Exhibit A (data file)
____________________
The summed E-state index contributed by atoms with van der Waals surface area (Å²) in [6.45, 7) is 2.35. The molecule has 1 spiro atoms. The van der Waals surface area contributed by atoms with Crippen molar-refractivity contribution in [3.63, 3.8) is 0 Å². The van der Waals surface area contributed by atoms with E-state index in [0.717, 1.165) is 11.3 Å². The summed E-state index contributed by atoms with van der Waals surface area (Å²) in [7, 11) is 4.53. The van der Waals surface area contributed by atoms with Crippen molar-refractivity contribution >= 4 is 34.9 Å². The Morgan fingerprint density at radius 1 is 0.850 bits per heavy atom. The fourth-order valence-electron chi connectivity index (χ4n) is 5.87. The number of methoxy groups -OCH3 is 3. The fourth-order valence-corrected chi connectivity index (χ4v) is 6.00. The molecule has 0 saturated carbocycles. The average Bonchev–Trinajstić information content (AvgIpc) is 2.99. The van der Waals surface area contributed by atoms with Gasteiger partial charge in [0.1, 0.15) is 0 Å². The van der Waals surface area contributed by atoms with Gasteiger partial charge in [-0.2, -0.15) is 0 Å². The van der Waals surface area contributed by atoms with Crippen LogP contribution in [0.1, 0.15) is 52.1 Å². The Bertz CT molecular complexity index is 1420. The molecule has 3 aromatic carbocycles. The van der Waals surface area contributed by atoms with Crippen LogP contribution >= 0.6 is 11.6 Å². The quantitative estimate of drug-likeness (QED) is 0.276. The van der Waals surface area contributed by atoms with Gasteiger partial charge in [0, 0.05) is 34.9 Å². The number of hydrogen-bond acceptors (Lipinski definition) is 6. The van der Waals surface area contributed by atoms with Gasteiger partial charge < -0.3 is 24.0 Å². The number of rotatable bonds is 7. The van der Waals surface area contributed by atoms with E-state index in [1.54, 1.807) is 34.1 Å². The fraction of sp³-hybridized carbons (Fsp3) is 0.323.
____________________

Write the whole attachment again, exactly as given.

The summed E-state index contributed by atoms with van der Waals surface area (Å²) in [6.45, 7) is 2.35. The molecule has 1 spiro atoms. The van der Waals surface area contributed by atoms with Crippen molar-refractivity contribution in [3.63, 3.8) is 0 Å². The van der Waals surface area contributed by atoms with E-state index in [0.717, 1.165) is 11.3 Å². The summed E-state index contributed by atoms with van der Waals surface area (Å²) in [7, 11) is 4.53. The van der Waals surface area contributed by atoms with Crippen molar-refractivity contribution >= 4 is 34.9 Å². The Morgan fingerprint density at radius 1 is 0.850 bits per heavy atom. The fourth-order valence-electron chi connectivity index (χ4n) is 5.87. The number of methoxy groups -OCH3 is 3. The fourth-order valence-corrected chi connectivity index (χ4v) is 6.00. The molecule has 0 saturated carbocycles. The average Bonchev–Trinajstić information content (AvgIpc) is 2.99. The van der Waals surface area contributed by atoms with Gasteiger partial charge in [0.1, 0.15) is 0 Å². The van der Waals surface area contributed by atoms with Gasteiger partial charge in [-0.2, -0.15) is 0 Å². The van der Waals surface area contributed by atoms with Crippen LogP contribution in [0.1, 0.15) is 52.1 Å². The Bertz CT molecular complexity index is 1420. The molecule has 3 aromatic carbocycles. The van der Waals surface area contributed by atoms with Crippen LogP contribution >= 0.6 is 11.6 Å². The quantitative estimate of drug-likeness (QED) is 0.276. The van der Waals surface area contributed by atoms with Gasteiger partial charge in [0, 0.05) is 34.9 Å². The number of hydrogen-bond acceptors (Lipinski definition) is 6. The van der Waals surface area contributed by atoms with Gasteiger partial charge < -0.3 is 24.0 Å². The number of rotatable bonds is 7. The van der Waals surface area contributed by atoms with E-state index in [1.54, 1.807) is 34.1 Å². The fraction of sp³-hybridized carbons (Fsp3) is 0.323.